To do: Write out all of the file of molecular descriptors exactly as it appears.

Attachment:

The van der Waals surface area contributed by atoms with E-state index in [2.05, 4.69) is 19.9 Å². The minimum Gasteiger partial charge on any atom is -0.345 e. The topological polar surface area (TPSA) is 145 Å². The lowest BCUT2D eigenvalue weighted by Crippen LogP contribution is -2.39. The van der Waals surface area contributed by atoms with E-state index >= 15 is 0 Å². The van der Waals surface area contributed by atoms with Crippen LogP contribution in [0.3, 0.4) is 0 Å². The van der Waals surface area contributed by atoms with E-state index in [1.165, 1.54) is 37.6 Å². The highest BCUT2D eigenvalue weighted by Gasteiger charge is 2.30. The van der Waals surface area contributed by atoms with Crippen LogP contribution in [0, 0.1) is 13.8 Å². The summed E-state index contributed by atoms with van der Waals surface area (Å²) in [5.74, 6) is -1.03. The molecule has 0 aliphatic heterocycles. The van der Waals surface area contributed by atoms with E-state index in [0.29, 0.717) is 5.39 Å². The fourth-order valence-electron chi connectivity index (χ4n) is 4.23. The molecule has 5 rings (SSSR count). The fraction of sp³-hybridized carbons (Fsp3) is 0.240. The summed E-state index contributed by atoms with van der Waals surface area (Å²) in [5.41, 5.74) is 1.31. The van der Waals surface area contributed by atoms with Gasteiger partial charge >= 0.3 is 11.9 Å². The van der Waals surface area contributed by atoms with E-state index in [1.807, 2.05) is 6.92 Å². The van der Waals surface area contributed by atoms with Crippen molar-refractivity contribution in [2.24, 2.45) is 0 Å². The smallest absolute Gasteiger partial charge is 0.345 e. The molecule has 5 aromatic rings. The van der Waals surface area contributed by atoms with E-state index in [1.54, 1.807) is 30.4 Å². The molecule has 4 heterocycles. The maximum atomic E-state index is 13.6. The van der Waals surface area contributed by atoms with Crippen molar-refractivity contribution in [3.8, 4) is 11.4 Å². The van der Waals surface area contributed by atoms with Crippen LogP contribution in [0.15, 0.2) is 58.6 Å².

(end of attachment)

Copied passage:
The van der Waals surface area contributed by atoms with E-state index in [2.05, 4.69) is 19.9 Å². The minimum Gasteiger partial charge on any atom is -0.345 e. The topological polar surface area (TPSA) is 145 Å². The lowest BCUT2D eigenvalue weighted by Crippen LogP contribution is -2.39. The van der Waals surface area contributed by atoms with E-state index >= 15 is 0 Å². The van der Waals surface area contributed by atoms with Crippen LogP contribution in [0.3, 0.4) is 0 Å². The van der Waals surface area contributed by atoms with E-state index in [1.165, 1.54) is 37.6 Å². The highest BCUT2D eigenvalue weighted by Gasteiger charge is 2.30. The van der Waals surface area contributed by atoms with Crippen LogP contribution in [0, 0.1) is 13.8 Å². The summed E-state index contributed by atoms with van der Waals surface area (Å²) in [5.74, 6) is -1.03. The molecule has 0 aliphatic heterocycles. The van der Waals surface area contributed by atoms with E-state index in [0.29, 0.717) is 5.39 Å². The fourth-order valence-electron chi connectivity index (χ4n) is 4.23. The molecule has 5 rings (SSSR count). The fraction of sp³-hybridized carbons (Fsp3) is 0.240. The summed E-state index contributed by atoms with van der Waals surface area (Å²) in [5.41, 5.74) is 1.31. The van der Waals surface area contributed by atoms with Gasteiger partial charge >= 0.3 is 11.9 Å². The van der Waals surface area contributed by atoms with E-state index in [1.807, 2.05) is 6.92 Å². The van der Waals surface area contributed by atoms with Crippen molar-refractivity contribution in [2.24, 2.45) is 0 Å². The smallest absolute Gasteiger partial charge is 0.345 e. The molecule has 5 aromatic rings. The van der Waals surface area contributed by atoms with E-state index in [1.54, 1.807) is 30.4 Å². The molecule has 4 heterocycles. The maximum atomic E-state index is 13.6. The van der Waals surface area contributed by atoms with Crippen molar-refractivity contribution in [3.8, 4) is 11.4 Å². The van der Waals surface area contributed by atoms with Crippen LogP contribution in [0.15, 0.2) is 58.6 Å².